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“In the 1960s and ’70s,” he says, “the Hertz Foundation would screen students who they thought likely to work on nuclear-weapons research and send them to Livermore for a summer.”
DHS’s Scholars and Fellows program also flies students on paid summer internships to Lawrence Livermore National Laboratory, as well as other Energy Department labs specializing in security and nuclear-weapons research such as Oak Ridge, Los Alamos, Sandia and Brookhaven. About 2,500 students applied for the aid program during its inaugural year, even though its existence was not widely known. (“This is the first I’m hearing about it,” USC’s senior associate director of financial aid, Guy Hunter, recently told the Weekly.) Last December computer-
“The real reason I applied,” says Bethard, a doctoral candidate at the University of Colorado, “was because my adviser said, ‘Would you mind applying for this? Colorado University doesn’t have enough money to go around, and the fellowship pays more than your stipend.’”
At the time of his application, Bethard was working on a “data-mining” project that would teach computers to recognize and extract opinions from raw text. One year later, he still is. All he had to do in his application essay was suggest ways his research might help DHS.
“You tool your essay to your audience,” Bethard says. “I said I had this project I’m already working on, and I’m going to convince you guys that this is what you need. I’m not solving anthrax. Someone else who applied was an entomologist. He told them how insects can carry diseases. He got a fellowship too.”
Young science students aren’t the only ones receiving grants and a trip to Washington. DHS, in partnership with the American Association for the Advancement of Science, also offers three postdoctoral Homeland Security Fellows awards to be spent at the Directorate for Science and Technology. These one- to two-year renewable stipends range between $60,000 and $75,000, and are intended “to provide the opportunity to learn through participation how scientific and technological information is used in federal policymaking, to demonstrate the value of science-government interaction, and to bring technical backgrounds and external perspectives to DHS.” Already, then, a policy trout farm based on the malleable concept of anti-terrorism has been established at the undergraduate level and through the senior ranks of scholarship into government itself.
Academia, accordingly, has recognized homeland security as a financial salt lick in these lean times. After all, if nine rural Minnesota fire departments could receive $600,517 in grants from a DHS division and the Little League World Series land $250,000 from the Pennsylvania Commonwealth’s own homeland-security office, why shouldn’t higher education get a little of the runoff? Not surprisingly, then, nearly every college today offers some homeland-security and terror-themed courses, while many major universities have established homeland-security departments — UC Berkeley’s Lawrence Laboratory has a homeland-security office; UCLA’s Extension school offers homeland-security courses; and there are homeland sub-departments at Johns Hopkins, MIT and Ohio State University. Likewise, high-profile conferences and symposia on homeland-security issues have become staples for public-policy institutes, strategic-studies think tanks and engineering schools.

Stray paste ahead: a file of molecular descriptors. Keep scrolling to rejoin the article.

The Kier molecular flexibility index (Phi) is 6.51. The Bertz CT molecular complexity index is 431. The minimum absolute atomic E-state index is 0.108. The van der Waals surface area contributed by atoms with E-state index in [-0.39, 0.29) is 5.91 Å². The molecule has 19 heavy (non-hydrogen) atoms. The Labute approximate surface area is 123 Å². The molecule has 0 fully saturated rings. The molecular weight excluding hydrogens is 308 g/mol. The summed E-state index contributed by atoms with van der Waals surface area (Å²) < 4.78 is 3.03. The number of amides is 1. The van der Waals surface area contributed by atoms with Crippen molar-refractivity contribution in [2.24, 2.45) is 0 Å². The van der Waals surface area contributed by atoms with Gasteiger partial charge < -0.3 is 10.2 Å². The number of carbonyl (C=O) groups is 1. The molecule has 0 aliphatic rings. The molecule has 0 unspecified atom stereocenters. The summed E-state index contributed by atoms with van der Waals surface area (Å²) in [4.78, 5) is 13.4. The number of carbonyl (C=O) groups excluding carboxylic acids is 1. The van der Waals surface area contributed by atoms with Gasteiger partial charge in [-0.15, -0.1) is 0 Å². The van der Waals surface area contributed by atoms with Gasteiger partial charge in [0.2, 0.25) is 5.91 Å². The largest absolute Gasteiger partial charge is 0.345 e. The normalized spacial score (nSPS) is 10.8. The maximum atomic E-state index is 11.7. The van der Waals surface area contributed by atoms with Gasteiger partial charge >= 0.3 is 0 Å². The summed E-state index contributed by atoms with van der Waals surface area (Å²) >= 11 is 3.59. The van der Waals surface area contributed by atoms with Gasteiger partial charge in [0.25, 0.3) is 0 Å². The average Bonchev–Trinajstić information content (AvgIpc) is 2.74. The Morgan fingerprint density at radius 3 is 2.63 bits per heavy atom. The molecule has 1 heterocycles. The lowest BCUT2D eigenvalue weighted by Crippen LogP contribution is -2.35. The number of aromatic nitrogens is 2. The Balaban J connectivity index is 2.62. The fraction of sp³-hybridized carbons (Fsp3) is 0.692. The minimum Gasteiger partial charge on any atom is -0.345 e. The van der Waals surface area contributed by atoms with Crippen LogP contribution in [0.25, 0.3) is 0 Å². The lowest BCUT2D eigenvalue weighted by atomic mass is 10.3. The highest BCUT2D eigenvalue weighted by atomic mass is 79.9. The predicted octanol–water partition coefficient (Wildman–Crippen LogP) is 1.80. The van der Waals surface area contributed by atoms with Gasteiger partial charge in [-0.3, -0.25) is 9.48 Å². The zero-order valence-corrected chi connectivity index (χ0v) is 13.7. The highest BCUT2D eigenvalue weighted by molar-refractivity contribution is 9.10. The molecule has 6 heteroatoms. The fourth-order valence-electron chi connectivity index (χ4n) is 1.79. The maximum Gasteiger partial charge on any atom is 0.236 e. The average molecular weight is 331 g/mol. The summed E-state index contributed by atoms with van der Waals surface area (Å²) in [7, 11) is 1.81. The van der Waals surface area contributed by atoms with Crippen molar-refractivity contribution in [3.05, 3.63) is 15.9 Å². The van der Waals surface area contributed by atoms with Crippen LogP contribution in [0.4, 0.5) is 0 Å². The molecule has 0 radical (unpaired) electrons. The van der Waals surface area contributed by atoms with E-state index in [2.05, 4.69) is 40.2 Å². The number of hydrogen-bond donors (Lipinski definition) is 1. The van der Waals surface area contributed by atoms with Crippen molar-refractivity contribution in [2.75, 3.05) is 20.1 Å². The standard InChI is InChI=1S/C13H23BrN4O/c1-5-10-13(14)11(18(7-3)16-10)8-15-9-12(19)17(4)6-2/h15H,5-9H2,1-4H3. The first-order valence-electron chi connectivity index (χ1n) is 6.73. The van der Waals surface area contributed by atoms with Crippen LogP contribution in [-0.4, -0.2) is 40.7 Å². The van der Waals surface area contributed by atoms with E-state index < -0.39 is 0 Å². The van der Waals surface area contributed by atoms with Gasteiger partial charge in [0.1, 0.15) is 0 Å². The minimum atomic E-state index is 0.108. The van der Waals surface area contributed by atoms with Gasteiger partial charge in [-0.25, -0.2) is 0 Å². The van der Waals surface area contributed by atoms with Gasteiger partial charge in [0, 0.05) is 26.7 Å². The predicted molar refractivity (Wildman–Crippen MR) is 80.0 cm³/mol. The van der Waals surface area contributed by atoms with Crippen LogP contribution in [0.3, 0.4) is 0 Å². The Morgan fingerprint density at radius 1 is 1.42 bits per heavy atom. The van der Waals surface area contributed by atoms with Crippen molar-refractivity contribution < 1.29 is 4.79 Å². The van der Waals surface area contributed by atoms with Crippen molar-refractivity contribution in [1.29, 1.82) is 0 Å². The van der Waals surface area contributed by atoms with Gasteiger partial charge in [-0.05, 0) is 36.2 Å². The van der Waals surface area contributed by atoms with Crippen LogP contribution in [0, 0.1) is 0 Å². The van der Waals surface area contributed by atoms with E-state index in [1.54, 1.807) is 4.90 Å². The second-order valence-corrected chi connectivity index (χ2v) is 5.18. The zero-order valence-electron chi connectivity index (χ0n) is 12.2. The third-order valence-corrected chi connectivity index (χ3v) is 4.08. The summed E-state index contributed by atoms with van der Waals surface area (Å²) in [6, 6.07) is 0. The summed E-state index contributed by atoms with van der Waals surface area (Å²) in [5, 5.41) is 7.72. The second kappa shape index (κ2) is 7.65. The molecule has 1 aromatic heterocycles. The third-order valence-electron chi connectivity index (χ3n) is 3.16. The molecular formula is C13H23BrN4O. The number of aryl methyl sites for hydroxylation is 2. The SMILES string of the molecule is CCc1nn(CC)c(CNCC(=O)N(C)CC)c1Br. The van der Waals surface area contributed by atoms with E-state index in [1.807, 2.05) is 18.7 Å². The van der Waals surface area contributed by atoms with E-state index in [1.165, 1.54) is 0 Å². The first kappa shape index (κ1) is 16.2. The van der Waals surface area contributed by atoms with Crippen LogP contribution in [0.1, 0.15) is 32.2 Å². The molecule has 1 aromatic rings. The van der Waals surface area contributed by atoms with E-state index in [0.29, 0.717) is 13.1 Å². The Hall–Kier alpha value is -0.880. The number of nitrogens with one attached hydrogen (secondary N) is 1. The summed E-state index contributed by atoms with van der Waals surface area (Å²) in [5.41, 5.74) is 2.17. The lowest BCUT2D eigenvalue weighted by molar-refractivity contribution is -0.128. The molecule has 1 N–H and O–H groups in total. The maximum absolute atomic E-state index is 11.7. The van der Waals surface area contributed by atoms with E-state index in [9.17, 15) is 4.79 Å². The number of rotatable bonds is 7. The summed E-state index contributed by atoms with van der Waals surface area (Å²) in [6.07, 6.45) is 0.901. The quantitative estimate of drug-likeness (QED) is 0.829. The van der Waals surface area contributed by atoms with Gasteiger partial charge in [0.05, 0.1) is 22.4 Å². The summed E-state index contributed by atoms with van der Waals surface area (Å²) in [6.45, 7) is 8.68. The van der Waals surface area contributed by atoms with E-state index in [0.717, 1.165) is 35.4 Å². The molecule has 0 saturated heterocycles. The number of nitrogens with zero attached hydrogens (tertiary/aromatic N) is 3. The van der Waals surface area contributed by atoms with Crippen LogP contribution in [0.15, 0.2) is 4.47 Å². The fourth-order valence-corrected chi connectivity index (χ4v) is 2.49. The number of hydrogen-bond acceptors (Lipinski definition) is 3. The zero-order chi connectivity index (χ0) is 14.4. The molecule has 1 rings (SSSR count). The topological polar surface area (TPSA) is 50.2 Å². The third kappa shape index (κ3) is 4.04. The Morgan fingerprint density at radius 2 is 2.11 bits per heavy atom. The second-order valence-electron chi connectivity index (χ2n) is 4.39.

“A lot of that would have happened without the Department of Homeland Security,” Gusterson says about the academy’s new paper chase. “Faculty are pretty entrepreneurial and a lot of professors look for classes that tap into current events and generate excitement.”
There are plenty of current events to tap into these days as America engages more countries and makes more enemies around the world. For now, the dialectic between DHS and the students it funds remains in flux, and it is too early to tell who is using whom. Laura Nader, a senior anthropology professor at UC Berkeley, told the Weeklythat ultimately the relationship is not going to benefit the students.
“There is a vulnerability among the young,” she says, “and there are also no jobs for them after they graduate. As a professor it breaks your heart to watch these kids who want to do the right thing but who’ll probably get jobs with he who pays the piper.”
Last January students walking along USC’s Downey Way found their path blocked by several cars and a large detail of campus cops, Highway Patrol officers and federal security agents. The commotion was caused by DHS Secretary Tom Ridge’s paying a secretive visit to the campus after it had beat more than 71 competing institutions to become his agency’s first Center of Excellence. Ridge spent 45 minutes in a congratulatory meeting with members of the School of Engineering, which supervises the center. When the handshaking was over, Ridge was whisked away without so much as a press conference or photo op beneath Tommy Trojan.
A similar cloak-and-dagger visit occurred last August, when DHS undersecretary Charles McQueary and a retinue of security staff descended on the University of Colorado at Boulder — after requesting a media blackout of the event, which campus authorities had hoped would result in their receiving funds for security-related research programs.